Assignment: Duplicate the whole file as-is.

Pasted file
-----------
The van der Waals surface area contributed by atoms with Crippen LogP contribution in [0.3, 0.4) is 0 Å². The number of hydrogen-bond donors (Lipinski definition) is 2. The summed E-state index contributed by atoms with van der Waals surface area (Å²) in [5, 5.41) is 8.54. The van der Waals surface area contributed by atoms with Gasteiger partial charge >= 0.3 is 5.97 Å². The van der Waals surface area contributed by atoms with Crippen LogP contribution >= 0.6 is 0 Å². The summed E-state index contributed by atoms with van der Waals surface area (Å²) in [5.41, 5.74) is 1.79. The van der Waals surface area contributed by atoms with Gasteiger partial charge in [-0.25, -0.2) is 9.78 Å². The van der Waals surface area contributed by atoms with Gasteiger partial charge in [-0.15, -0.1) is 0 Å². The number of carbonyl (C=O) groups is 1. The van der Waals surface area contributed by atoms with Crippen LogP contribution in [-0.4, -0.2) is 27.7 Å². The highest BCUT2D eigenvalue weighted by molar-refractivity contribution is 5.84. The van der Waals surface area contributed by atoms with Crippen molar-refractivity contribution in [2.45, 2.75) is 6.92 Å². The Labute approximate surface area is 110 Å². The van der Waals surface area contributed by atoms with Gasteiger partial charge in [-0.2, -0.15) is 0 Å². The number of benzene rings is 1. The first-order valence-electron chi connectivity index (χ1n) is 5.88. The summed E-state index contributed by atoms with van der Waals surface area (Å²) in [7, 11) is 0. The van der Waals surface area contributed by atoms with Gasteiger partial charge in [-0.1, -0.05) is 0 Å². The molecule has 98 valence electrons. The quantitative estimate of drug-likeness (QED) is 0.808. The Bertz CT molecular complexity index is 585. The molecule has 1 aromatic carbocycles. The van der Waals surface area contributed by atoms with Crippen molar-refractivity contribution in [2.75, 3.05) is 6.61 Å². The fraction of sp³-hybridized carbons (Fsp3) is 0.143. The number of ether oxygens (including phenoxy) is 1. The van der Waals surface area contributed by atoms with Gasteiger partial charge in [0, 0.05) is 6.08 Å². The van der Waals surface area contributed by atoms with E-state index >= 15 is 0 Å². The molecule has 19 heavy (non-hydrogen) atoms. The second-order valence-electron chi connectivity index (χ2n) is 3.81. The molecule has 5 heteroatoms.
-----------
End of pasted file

The van der Waals surface area contributed by atoms with Crippen LogP contribution in [0.3, 0.4) is 0 Å². The number of hydrogen-bond donors (Lipinski definition) is 2. The summed E-state index contributed by atoms with van der Waals surface area (Å²) in [5, 5.41) is 8.54. The van der Waals surface area contributed by atoms with Gasteiger partial charge >= 0.3 is 5.97 Å². The van der Waals surface area contributed by atoms with Crippen LogP contribution >= 0.6 is 0 Å². The summed E-state index contributed by atoms with van der Waals surface area (Å²) in [5.41, 5.74) is 1.79. The van der Waals surface area contributed by atoms with Gasteiger partial charge in [-0.25, -0.2) is 9.78 Å². The van der Waals surface area contributed by atoms with Gasteiger partial charge in [-0.15, -0.1) is 0 Å². The number of carbonyl (C=O) groups is 1. The van der Waals surface area contributed by atoms with Crippen LogP contribution in [-0.4, -0.2) is 27.7 Å². The highest BCUT2D eigenvalue weighted by molar-refractivity contribution is 5.84. The van der Waals surface area contributed by atoms with Crippen molar-refractivity contribution in [2.45, 2.75) is 6.92 Å². The Labute approximate surface area is 110 Å². The van der Waals surface area contributed by atoms with Gasteiger partial charge in [-0.2, -0.15) is 0 Å². The number of benzene rings is 1. The first-order valence-electron chi connectivity index (χ1n) is 5.88. The summed E-state index contributed by atoms with van der Waals surface area (Å²) in [7, 11) is 0. The van der Waals surface area contributed by atoms with Gasteiger partial charge in [-0.1, -0.05) is 0 Å². The molecule has 98 valence electrons. The quantitative estimate of drug-likeness (QED) is 0.808. The Bertz CT molecular complexity index is 585. The molecule has 1 aromatic carbocycles. The van der Waals surface area contributed by atoms with Crippen molar-refractivity contribution in [2.75, 3.05) is 6.61 Å². The fraction of sp³-hybridized carbons (Fsp3) is 0.143. The number of ether oxygens (including phenoxy) is 1. The van der Waals surface area contributed by atoms with Gasteiger partial charge in [0, 0.05) is 6.08 Å². The van der Waals surface area contributed by atoms with E-state index >= 15 is 0 Å². The molecule has 19 heavy (non-hydrogen) atoms. The second-order valence-electron chi connectivity index (χ2n) is 3.81. The molecule has 5 heteroatoms.